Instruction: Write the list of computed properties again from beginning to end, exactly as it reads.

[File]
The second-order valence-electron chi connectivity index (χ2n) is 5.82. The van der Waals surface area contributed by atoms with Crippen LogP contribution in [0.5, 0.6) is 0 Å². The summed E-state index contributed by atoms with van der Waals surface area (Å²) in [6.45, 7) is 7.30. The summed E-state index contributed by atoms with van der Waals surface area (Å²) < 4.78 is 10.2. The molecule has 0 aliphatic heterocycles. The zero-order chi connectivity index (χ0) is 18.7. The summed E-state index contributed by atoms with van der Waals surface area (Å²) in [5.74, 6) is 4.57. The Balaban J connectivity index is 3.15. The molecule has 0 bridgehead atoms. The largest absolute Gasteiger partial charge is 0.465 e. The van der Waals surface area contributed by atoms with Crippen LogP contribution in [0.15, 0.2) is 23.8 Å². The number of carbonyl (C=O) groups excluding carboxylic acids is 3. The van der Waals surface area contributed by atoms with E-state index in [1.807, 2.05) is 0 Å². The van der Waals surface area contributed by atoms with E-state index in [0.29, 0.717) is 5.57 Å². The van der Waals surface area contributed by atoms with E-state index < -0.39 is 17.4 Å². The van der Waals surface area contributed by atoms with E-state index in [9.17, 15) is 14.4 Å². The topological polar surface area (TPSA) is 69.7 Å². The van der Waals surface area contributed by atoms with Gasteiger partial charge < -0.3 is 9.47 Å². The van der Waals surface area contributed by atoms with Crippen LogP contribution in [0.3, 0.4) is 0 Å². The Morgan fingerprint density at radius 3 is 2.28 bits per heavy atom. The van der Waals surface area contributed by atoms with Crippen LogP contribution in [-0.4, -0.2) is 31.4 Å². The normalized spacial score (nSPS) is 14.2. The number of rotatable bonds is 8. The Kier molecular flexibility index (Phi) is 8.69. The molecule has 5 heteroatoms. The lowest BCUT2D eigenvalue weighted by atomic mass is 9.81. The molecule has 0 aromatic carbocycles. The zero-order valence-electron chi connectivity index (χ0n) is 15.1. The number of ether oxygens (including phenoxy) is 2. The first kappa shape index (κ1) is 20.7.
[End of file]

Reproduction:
The second-order valence-electron chi connectivity index (χ2n) is 5.82. The van der Waals surface area contributed by atoms with Crippen LogP contribution in [0.5, 0.6) is 0 Å². The summed E-state index contributed by atoms with van der Waals surface area (Å²) in [6.45, 7) is 7.30. The summed E-state index contributed by atoms with van der Waals surface area (Å²) < 4.78 is 10.2. The molecule has 0 aliphatic heterocycles. The zero-order chi connectivity index (χ0) is 18.7. The summed E-state index contributed by atoms with van der Waals surface area (Å²) in [5.74, 6) is 4.57. The Balaban J connectivity index is 3.15. The molecule has 0 bridgehead atoms. The largest absolute Gasteiger partial charge is 0.465 e. The van der Waals surface area contributed by atoms with Crippen LogP contribution in [0.15, 0.2) is 23.8 Å². The number of carbonyl (C=O) groups excluding carboxylic acids is 3. The van der Waals surface area contributed by atoms with E-state index in [1.807, 2.05) is 0 Å². The van der Waals surface area contributed by atoms with E-state index in [0.29, 0.717) is 5.57 Å². The van der Waals surface area contributed by atoms with E-state index < -0.39 is 17.4 Å². The van der Waals surface area contributed by atoms with E-state index in [9.17, 15) is 14.4 Å². The topological polar surface area (TPSA) is 69.7 Å². The van der Waals surface area contributed by atoms with Gasteiger partial charge < -0.3 is 9.47 Å². The van der Waals surface area contributed by atoms with Crippen LogP contribution in [0.3, 0.4) is 0 Å². The Morgan fingerprint density at radius 3 is 2.28 bits per heavy atom. The van der Waals surface area contributed by atoms with Crippen LogP contribution in [-0.4, -0.2) is 31.4 Å². The normalized spacial score (nSPS) is 14.2. The number of rotatable bonds is 8. The Kier molecular flexibility index (Phi) is 8.69. The molecule has 5 heteroatoms. The lowest BCUT2D eigenvalue weighted by atomic mass is 9.81. The molecule has 0 aromatic carbocycles. The zero-order valence-electron chi connectivity index (χ0n) is 15.1. The number of ether oxygens (including phenoxy) is 2. The first kappa shape index (κ1) is 20.7.